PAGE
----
Consumer behavior changes across income levels: meat market analysis
Song, Woo Jin
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This study intends to test how consumer behavior changes across income levels using time series data of the meat markets in Korea and the U.S. An income growth is one of the most significant and powerful trends in the modern economy and expected to continue its trend in the future. So finding relationships between income growth and consumer behavior can offer a higher level of understanding of both the current and future demand. Three relationships are found in the Korean and American meat market: (1) Since meat products are more desirable, even though meat is more expensive than other food, substitution of meat for grain appears to occur at a low income level. As a consequence, they have a property of being luxury goods when income is low and eventually become a necessity as income rises. (2) As income growth occurs, it makes the relative price and the expenditure share for meat to become smaller. These diminished prices and shares are likely to make consumers feel less sensitive to changes in price or income. As a result, price and income elasticities become smaller in absolute value as income rises. (3) Consumption is expanded as income rises and this expansion follows the order of urgency. A good on the expansion frontier faces severe competition in terms of the marginal utility. As a result, a good for which demand increases with incomes has a high possibility to maintain its elasticities even though income rises.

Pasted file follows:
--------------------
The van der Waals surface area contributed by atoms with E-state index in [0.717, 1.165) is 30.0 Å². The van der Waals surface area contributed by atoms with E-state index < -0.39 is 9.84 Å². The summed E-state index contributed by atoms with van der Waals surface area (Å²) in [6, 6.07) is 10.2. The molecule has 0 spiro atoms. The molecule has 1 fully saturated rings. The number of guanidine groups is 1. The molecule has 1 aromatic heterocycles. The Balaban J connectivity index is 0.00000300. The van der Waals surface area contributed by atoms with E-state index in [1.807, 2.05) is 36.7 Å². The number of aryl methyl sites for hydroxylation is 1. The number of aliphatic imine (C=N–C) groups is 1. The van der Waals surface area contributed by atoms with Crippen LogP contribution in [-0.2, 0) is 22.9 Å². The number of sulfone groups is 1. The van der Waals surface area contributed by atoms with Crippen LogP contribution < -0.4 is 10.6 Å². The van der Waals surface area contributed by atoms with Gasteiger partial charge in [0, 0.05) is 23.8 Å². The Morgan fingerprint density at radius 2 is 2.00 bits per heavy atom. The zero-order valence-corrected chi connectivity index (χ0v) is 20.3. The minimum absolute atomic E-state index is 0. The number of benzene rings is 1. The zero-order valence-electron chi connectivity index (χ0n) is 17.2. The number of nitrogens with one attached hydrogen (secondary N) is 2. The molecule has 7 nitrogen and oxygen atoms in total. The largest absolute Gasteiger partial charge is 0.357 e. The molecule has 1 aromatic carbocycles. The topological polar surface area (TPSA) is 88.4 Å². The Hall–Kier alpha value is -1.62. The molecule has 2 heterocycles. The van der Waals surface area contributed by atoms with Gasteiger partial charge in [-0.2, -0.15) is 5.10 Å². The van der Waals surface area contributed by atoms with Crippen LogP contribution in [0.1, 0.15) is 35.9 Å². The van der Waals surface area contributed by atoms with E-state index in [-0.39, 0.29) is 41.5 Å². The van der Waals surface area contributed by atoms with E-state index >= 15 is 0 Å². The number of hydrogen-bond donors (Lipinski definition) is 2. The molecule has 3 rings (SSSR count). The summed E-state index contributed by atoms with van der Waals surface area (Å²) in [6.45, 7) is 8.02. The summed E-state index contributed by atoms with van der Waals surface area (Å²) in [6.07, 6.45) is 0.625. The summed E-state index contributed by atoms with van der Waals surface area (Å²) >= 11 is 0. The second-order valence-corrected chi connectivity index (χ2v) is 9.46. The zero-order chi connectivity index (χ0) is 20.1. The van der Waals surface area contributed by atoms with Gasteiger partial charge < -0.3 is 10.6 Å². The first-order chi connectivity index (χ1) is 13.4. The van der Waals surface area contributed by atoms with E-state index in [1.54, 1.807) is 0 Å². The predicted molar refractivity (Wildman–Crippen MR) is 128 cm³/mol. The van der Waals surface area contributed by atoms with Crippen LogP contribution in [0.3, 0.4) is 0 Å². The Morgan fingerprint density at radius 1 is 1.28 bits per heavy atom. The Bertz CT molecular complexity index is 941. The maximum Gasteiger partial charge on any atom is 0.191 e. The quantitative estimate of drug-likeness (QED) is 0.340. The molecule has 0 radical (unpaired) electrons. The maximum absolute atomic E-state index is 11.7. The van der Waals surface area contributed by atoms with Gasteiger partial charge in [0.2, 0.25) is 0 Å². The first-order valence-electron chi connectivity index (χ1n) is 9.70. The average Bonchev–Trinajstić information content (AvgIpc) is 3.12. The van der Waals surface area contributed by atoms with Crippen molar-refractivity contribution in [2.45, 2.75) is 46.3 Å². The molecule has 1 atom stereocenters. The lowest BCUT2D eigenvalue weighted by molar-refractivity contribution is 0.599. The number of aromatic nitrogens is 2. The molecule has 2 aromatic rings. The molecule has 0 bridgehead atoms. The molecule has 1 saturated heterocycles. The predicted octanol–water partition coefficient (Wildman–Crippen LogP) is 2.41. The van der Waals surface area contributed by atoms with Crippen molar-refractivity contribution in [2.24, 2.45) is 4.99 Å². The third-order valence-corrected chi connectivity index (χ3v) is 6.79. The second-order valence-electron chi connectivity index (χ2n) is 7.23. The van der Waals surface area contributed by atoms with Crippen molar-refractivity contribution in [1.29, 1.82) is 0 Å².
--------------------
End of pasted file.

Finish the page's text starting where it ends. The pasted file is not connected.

Agricultural economics (MU)